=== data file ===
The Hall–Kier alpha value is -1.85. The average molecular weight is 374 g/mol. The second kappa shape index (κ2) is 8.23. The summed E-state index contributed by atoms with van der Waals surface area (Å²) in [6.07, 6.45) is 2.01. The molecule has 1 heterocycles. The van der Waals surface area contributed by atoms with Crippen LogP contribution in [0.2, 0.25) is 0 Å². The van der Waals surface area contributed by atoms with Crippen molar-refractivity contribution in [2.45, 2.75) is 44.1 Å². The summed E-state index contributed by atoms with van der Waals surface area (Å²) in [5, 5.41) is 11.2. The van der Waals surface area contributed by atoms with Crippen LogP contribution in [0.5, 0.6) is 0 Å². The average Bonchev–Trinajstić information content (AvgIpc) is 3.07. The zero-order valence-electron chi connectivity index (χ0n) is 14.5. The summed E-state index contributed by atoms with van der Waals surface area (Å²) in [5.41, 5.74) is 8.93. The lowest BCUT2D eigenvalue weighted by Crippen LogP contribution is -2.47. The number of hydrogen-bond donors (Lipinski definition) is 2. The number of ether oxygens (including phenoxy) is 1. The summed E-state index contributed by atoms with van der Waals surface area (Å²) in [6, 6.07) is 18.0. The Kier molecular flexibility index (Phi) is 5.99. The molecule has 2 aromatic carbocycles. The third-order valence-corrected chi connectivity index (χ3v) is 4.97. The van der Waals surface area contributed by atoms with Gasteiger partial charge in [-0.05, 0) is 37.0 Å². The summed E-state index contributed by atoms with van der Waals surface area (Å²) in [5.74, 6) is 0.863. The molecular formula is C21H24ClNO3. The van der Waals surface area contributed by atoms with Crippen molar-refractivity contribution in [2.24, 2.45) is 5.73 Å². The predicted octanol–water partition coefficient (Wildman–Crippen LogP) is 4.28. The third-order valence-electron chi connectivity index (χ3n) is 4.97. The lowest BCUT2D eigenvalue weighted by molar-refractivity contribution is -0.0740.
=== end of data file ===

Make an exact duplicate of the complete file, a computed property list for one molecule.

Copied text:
The Hall–Kier alpha value is -1.85. The average molecular weight is 374 g/mol. The second kappa shape index (κ2) is 8.23. The summed E-state index contributed by atoms with van der Waals surface area (Å²) in [6.07, 6.45) is 2.01. The molecule has 1 heterocycles. The van der Waals surface area contributed by atoms with Crippen LogP contribution in [0.2, 0.25) is 0 Å². The van der Waals surface area contributed by atoms with Crippen molar-refractivity contribution in [2.45, 2.75) is 44.1 Å². The summed E-state index contributed by atoms with van der Waals surface area (Å²) in [5, 5.41) is 11.2. The van der Waals surface area contributed by atoms with Crippen LogP contribution in [0.5, 0.6) is 0 Å². The average Bonchev–Trinajstić information content (AvgIpc) is 3.07. The zero-order valence-electron chi connectivity index (χ0n) is 14.5. The summed E-state index contributed by atoms with van der Waals surface area (Å²) in [5.41, 5.74) is 8.93. The lowest BCUT2D eigenvalue weighted by Crippen LogP contribution is -2.47. The number of hydrogen-bond donors (Lipinski definition) is 2. The number of ether oxygens (including phenoxy) is 1. The summed E-state index contributed by atoms with van der Waals surface area (Å²) in [6, 6.07) is 18.0. The Kier molecular flexibility index (Phi) is 5.99. The molecule has 2 aromatic carbocycles. The third-order valence-corrected chi connectivity index (χ3v) is 4.97. The van der Waals surface area contributed by atoms with Gasteiger partial charge in [-0.05, 0) is 37.0 Å². The summed E-state index contributed by atoms with van der Waals surface area (Å²) in [5.74, 6) is 0.863. The molecular formula is C21H24ClNO3. The van der Waals surface area contributed by atoms with Crippen molar-refractivity contribution in [2.24, 2.45) is 5.73 Å². The predicted octanol–water partition coefficient (Wildman–Crippen LogP) is 4.28. The third-order valence-electron chi connectivity index (χ3n) is 4.97. The lowest BCUT2D eigenvalue weighted by molar-refractivity contribution is -0.0740.